A chilling dystopian tale of a world devastated by climate crisis and wealth inequality

The fully CG animated short film “Still Here,” produced by House of Panic and created by Guido Ekker (Shadowboxers), depicts a post-apocalyptic world where the last remnants of nature are highly coveted and worth betraying one’s principles for. The story follows a man navigating a dystopian landscape where the wealthy elite, who control the remaining natural resources, task him with uprooting a rebellion of individuals growing their own plants. The film presents a bleak vision of a future that may not be too distant, where the effects of the climate crisis and income inequality collide. To bring the story to life, Ekker collaborated with Adobe Mixamo Mocap Data and Kitbash to enhance the visuals of the film, drawing on his experience as VFX Supervisor at The Panics (Sundays, A Report of Connected Events). We had the pleasure to ask Guido a few questions on his project, read the full interview below:

What inspired you to create ‘Still Here’ and explore the themes of a post-apocalyptic future, the climate crisis, and the wealth gap?

This film draws inspiration from my personal experiences of watching the news, traveling countries and a big factor in this are the documentaries from David Attenborough. This image also brings to mind the worries of global warming, as nature suffocates and a young generation sees their future slowly being consumed by toxic clouds.

As a filmmaker, I aim to capture this feeling in my film.
I want to explore the widening wealth gap in society. How this gap between rich and poor will continue to widen as the worsening climate crisis affects us all. Placing this in a dystopian setting will emphasize these themes.

It is about imminent destruction and trying to survive; where the elite has found a way to live out their days, the poor still seek for a way to survive just on a daily basis.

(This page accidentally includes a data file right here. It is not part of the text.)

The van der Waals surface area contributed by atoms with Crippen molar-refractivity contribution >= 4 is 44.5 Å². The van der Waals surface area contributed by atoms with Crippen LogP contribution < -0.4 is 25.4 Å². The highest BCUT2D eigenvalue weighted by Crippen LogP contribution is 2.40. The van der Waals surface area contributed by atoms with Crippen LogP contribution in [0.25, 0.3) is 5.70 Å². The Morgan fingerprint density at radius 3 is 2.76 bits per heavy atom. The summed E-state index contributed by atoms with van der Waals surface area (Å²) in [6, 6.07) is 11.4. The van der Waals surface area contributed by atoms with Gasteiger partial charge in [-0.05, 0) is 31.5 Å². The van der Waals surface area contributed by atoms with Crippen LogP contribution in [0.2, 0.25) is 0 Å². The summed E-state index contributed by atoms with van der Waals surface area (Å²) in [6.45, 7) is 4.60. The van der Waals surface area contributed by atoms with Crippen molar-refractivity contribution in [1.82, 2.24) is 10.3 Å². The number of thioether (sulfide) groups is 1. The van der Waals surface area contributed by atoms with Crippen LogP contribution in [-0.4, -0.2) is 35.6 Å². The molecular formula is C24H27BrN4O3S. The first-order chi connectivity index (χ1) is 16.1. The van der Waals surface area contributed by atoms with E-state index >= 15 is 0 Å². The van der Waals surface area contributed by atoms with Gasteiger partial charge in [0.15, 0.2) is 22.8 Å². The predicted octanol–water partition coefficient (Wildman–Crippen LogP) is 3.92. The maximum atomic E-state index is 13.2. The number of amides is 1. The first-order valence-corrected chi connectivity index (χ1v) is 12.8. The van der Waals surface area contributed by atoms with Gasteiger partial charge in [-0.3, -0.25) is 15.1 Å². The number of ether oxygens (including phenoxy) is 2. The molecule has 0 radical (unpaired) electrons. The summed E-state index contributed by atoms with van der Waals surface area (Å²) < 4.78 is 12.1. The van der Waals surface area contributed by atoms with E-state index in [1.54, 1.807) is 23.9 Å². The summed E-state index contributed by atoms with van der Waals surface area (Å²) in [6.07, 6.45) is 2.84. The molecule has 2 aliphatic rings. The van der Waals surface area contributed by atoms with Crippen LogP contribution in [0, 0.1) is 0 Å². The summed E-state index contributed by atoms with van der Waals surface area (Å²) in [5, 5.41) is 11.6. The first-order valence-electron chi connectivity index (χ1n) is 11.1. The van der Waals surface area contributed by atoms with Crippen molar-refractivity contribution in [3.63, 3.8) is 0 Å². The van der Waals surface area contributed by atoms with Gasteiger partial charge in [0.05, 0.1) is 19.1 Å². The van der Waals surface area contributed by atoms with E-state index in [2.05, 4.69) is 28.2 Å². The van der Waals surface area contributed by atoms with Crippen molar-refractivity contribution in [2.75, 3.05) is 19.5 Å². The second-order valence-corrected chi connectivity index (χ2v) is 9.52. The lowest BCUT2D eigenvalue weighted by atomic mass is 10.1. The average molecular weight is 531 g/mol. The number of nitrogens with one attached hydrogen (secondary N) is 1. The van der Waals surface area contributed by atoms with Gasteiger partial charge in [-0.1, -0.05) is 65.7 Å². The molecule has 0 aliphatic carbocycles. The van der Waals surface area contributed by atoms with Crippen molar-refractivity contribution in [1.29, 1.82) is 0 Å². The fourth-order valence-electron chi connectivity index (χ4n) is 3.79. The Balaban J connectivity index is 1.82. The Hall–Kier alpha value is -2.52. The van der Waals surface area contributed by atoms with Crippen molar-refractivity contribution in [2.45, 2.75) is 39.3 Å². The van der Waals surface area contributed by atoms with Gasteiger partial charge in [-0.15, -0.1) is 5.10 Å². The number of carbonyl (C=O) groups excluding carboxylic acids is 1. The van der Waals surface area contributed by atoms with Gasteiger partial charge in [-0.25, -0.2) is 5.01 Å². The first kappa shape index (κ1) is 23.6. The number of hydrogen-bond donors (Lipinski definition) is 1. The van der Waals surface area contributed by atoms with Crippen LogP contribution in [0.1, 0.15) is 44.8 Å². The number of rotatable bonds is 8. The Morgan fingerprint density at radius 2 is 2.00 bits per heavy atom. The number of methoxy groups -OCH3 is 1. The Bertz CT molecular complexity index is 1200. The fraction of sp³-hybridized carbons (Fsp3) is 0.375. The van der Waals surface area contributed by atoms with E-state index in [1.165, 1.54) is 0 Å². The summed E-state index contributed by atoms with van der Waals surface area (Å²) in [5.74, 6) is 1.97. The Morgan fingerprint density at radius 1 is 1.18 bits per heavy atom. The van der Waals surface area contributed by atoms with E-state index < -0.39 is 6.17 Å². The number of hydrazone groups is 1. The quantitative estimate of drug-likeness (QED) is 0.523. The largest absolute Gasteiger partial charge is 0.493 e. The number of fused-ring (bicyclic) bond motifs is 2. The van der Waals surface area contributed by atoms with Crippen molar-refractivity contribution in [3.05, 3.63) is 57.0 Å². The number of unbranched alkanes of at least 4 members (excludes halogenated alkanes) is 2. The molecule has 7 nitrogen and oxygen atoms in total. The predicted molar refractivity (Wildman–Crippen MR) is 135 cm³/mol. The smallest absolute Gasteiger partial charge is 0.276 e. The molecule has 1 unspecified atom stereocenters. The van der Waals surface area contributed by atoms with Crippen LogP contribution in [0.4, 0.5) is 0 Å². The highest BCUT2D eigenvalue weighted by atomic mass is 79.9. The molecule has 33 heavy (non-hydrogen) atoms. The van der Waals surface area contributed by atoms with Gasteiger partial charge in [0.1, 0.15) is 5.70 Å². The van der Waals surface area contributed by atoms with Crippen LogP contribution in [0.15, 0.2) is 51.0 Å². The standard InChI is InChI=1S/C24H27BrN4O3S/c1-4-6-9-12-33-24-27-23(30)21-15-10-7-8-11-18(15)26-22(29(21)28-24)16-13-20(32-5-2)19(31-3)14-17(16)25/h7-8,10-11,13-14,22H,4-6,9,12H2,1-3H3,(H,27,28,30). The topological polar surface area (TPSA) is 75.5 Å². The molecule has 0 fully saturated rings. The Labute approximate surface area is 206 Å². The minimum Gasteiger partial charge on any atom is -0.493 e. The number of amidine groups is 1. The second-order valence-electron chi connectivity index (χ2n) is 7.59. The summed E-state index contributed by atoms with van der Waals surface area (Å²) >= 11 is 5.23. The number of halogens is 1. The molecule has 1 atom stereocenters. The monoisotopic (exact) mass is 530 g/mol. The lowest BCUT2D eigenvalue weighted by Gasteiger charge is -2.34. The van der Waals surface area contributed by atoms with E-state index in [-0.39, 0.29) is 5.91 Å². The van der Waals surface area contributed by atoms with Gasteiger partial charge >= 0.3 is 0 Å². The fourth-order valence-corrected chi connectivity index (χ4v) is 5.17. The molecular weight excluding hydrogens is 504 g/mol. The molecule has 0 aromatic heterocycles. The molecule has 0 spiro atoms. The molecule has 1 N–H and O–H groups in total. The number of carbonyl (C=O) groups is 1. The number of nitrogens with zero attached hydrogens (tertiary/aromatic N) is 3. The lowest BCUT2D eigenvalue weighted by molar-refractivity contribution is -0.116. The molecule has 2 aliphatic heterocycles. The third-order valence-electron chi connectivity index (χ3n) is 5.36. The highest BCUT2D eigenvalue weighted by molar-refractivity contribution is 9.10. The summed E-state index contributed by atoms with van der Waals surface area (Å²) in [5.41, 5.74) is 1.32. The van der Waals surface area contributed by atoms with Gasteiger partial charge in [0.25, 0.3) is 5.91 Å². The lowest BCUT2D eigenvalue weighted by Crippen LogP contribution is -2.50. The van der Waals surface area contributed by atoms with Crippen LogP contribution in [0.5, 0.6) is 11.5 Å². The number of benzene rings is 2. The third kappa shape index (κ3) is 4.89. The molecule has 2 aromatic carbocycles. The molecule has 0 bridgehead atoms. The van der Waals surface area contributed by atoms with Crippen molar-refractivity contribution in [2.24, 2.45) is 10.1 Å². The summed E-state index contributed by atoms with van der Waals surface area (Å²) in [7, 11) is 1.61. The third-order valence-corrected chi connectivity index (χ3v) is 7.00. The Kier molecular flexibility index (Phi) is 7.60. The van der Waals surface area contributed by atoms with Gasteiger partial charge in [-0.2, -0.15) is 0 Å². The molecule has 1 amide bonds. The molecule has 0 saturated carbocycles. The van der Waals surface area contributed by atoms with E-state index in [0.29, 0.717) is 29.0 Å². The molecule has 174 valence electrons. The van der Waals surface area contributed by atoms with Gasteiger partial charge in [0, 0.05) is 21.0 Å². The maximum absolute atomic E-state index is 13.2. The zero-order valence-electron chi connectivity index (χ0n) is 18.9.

In this film, and with our hero, we show that this world has passed the point of no return. And without hope, there is only greed.

How did you approach the process of creating the film, from developing the story to using CG animation and collaborating with other artists and teams?

Marc, my co-writer, and I began developing this story during our time at Filmacademy. In fact, we initially envisioned it as a live-action film. However, when I resumed work on the project, COVID-19 had just hit, making it impossible to shoot with a crew and actors. This forced me to reconsider how to make the film, and drawing upon my VFX background, I decided to create it entirely in CG, using Blender as my primary tool.

Animation films normally require a lot of budget and a huge team. Having a very limited team, zero budget and doing most of the CG myself this forced me to come up with clever ways to make the film. Making use of real-time rendering within Blender to cut out render times was a huge help. Realtime rendering also allowed me to light my shots from the start of creation which then allowed me to see where the detail had to be.

Using mocap data and Kitbash3D assets helped form efficiently the visual aspect of the film. It was almost like shooting a live action film with everything being real-time, lights being able to adapt and sets being able to adjust quickly!